Monday, February 14, 2011

Happy Lupercalia!

So how did a Roman Catholic Saint, of all people, come to be associated with the holiday intended for the expression of intense physical love? Good question.

Like many modern holidays (I'm looking at you, Xmas), what we celebrate today is just a patch early christians threw on over pre-existing pagan rituals (Saturnalia, anyone?). That explains why, say, we celebrate the resurrection of Jesus with eggs and bunnies-- the christian element was overlaid on a pre-existing springtime fertility ritual.

St. Valentine's day is a similar case. Nobody is sure which St Valentine we're celebrating exactly (there were at least three) but his day is an overlay of the ancient Greco-Roman festival of Lupercalia, in which was celebrated both the holy marriage of Zeus (Jove) and Hera (Juno), as well as in Rome the founding of their city (Romulus, Remus, wolves, "Lupe"-- it's all connected). There was all sorts of courting between young folks of both sexes, and it was generally very frolicky. Lupercalia was a very, very  ancient festival, and it had replaced (more absorbed, really) an even more ancient one, Februa, which, you may guess, is where we get  the name for the month of February. Now you know, and knowing is half the battle.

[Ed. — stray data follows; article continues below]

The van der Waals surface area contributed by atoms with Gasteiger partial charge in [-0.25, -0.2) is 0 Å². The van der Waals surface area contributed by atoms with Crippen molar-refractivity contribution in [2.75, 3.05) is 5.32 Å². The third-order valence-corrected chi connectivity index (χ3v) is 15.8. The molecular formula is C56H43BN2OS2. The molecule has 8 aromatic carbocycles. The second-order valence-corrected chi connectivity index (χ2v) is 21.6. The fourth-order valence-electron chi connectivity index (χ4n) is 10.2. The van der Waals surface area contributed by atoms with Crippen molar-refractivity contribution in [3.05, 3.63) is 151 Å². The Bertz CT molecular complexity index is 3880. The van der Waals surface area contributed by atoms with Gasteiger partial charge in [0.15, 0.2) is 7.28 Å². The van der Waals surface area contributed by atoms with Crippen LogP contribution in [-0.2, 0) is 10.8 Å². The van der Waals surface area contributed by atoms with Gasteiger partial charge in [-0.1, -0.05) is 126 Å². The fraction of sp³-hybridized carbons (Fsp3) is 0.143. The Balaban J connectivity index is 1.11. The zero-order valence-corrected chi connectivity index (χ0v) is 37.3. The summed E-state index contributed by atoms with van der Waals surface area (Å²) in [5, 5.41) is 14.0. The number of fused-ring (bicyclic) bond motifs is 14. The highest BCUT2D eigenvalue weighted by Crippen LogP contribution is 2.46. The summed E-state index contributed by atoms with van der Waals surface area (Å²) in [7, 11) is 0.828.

My drawing is of the sacred couple themselves, Zeus and Hera, in embrace, behind a water lilly, one of Hera's sacred flowers.


  1. Actually, Lupus/Lupa in Latin meant "wolf", and the er replacing the us/a means an adjective-transformation, possibly in genitive, and cal (calia) is some derivative of cave, owing to the name of the cave generally said to be Romulus' mama-wolf's old home (it's called the Lupercal). Thus, the Lupercalia is "Day of the Wolf-Cave".

  2. I love this picture. Zeus looks so much in love. Thanks for the info. about the holiday. Teresa

  3. They look like they're so much in love!